At the northernmost tip of the island of Mauritius lies Cap Malheureux. Situated there is a
graveyard and at the point where the cliffs drop off to the sea, a tree. Beneath it, draped
in green cloth and surrounded by a small enclosure, is an anonymous grave. On Friday nights,
townspeople visit the tomb, bearing incense and candles. They call the body buried there simply
Baba — father. Prior to the twentieth century, Mauritius was a stopping over point on the spice trade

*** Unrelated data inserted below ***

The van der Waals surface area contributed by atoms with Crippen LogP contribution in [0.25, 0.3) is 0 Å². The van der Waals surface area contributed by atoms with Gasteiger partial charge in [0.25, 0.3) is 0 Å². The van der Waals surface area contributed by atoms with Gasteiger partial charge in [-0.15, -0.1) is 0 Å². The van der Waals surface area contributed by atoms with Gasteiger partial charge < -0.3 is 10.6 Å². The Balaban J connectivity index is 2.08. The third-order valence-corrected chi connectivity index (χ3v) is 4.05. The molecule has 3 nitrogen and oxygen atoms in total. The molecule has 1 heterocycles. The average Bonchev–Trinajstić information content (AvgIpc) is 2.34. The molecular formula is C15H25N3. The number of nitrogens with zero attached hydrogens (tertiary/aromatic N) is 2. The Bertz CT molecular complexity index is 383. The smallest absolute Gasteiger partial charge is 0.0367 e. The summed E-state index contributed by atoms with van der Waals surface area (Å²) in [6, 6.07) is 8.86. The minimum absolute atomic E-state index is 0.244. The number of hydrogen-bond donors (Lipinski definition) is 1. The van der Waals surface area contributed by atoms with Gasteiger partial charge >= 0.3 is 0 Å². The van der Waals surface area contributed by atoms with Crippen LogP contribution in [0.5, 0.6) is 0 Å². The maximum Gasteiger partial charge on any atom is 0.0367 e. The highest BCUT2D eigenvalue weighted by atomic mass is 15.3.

and a popular migration point for the South Asian diaspora.
My work Cap Malheureux uses the natural sounds of this spot as the basis for its musical materials.
Recordings of the wind have been filtered to yield their most prominent frequencies and these
harmonies create the tonality of the piece. The text is a sentence borrowed from a children's short
story, interrupted by cries and shouts.
Cap Malheureux is a part of Appeal for Identification, a large-scale music/theater work which sets out
to tell the stories of unidentified migrants through the sounds and words of the locations where their
bodies have been found.
Tsai Performing Arts Center, Boston, MA
October 7, 2012
Alea III Ensemble
Rebekah Alexander, soprano